I have also created some resort ratings and reviews. It is from the perspective of what could be bothersome (or not) for highly sensitive kids. Take a read through it, discuss with your kids, so they can become more familiar with what to expect when staying at a particular hotel.
Although it’s clearly not the same as physically being there, becoming familiar with where you’re staying is a great step at preparing highly sensitive kids for their trip to Disney World.
Disney World is often crowded. There’s no doubt about that. It’s even more so during certain times of the year. For example, the week between Christmas and New Year’s Day is known to be one of the busiest time of the year with parks reaching capacity very quickly.
Highly sensitive children are easily overwhelmed by crowds. The noise, the smells, the constantly changing visuals, and the feeling of strangers close by feels chaotic and overstimulating to them. I’d make it a priority to try to visit during “slower” times of the year. However, avoiding crowds completely is pretty much impossible. So make sure they are aware of how crowded it could get while visiting Disney World.
Bring a Comfort Item
One way you can prepare them for crowds is to let them bring an item that brings them a sense of comfort. Maybe it’s a soft lovey or their favorite toy for younger kids. My son has this Angel Dear monkey lovey since he was an infant, and it’s literally the perfect size to throw in your bag. Or for older kids—a favorite book or hat. Something that is familiar and comforting to them.
If it ever starts to feel like “too much” for them, pull out that comfort item. Let them read their favorite book while waiting in line. Let them cuddle their lovey while they have a snack.
Use a Stroller
We also found it extremely useful to have our stroller, even for K, our older one who is now almost 7 years old. Even if your child doesn’t normally use a stroller at home, being at Disney is a totally different situation. The stroller we’ve used on all our Disney trips is our Uppababy G-Link. It’s an umbrella-style double stroller, with large sun canopies, seats that recline flat, and tall seats (great for older kids!). The weight limit is 55lbs per seat.
The stroller often became a “safe space” for them to get a bit of a reprieve from the crowds. They’d often crawl in there, pull down the big sunshade, ask to have the seat reclined, and hold their comfort item.
Schedule in Rest Time
If your child is too old for a stroller, make it a point to schedule in time to rest or find quiet spaces in the parks. Let them know they can openly communicate their needs with you about needing a break.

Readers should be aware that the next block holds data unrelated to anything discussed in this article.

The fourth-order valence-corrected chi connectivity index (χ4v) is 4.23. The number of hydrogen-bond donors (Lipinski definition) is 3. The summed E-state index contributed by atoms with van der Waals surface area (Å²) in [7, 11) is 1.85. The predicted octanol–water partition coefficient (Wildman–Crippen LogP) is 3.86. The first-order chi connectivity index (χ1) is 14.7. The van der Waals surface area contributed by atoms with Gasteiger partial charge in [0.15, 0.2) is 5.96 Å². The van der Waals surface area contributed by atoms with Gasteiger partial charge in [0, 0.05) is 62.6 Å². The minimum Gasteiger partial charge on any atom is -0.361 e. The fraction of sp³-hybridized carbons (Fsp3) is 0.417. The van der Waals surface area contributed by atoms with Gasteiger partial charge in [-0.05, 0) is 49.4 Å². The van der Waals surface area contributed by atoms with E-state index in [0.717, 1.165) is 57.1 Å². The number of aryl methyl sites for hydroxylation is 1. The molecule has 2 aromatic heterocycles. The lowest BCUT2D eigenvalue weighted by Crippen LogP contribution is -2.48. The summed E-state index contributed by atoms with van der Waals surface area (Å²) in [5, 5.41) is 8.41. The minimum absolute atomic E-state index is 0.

If they have a hard time being self-aware about feeling overstimulated from the crowds, keep an eye out for signs of an impending meltdown. Look for whining and clinginess, complaining about feeling tired or hungry, avoiding eye contact, and not responding to you.
In addition to preparing your highly sensitive kids for crowds, you need to prepare them for loud noises too! Visiting the Disney World theme parks is not even remotely a quiet experience. There is music piped in along Main Street U.S.A., you can hear guests chatting with their friends and families, and there are sounds that come from the rides, shows, fireworks, and parades. The auditory stimulation is endless.
Tell your children to expect loud noises throughout their visit. Pack a pair of noise-canceling headphones or ear plugs to reduce their auditory sensory input. We have two pairs of these headphones, one per child, and they are pretty comfy. When they were younger, we used Baby Band earmuffs. My daughter wore her noise-canceling headphones for a good portion of our first trip to Disney World. But with repeated visits, she has increased her tolerance for some of the loud noises experienced there.
Pay Attention to the Bathrooms!
Be especially mindful of the bathrooms! All of the bathrooms at Disney World have automatic flushing toilets. This is scary for newly potty trained kids, as well as highly sensitive kids in general.
Bring Post-It notes in your bag to cover the sensor to prevent flushing while your kiddo is sitting on the toilet. Or alternatively, let them wear their noise-canceling headphones or ear plugs while using the bathroom.
It might feel a little ridiculous or silly, but between the loud flushing noises and loud automatic hand dryers, you’re almost asking for a meltdown when using the bathroom without being properly prepared!
You can also prepare your highly sensitive child for their Disney World trip by bringing other items that will help them reduce their chances of overstimulation. High sensitivity is described by the acronym D.O.E.S—which stands for Depth of processing, Overstimulation, Empathy/Emotional reactivity, and Sensing subtleties.
Because highly sensitive kids are more easily overstimulated than your average child, it is so important to try to minimize their stimulation.
For example, if your highly sensitive child is extra sensitive to bright lights, a pair of sunglasses need to be on your “must pack” list.
If your highly sensitive child is fearful of the dark, pack a small key chain light or a pen light. Let them hold onto it while waiting in dark queues or riding a dark ride. It’s bright enough to give them a little reassurance, yet not too bright to be bothersome to other guests.
Once you figure out your daily plans, discuss general expectations of them while at Disney World. You can do this by creating a visual schedule of the day. Start with transportation to the parks, whether you plan to drive and park, or use the various modes of Disney transportation available (bus, boat, Skyliner, or monorail). Then, include things like:
- putting on (and keeping on) masks throughout the day,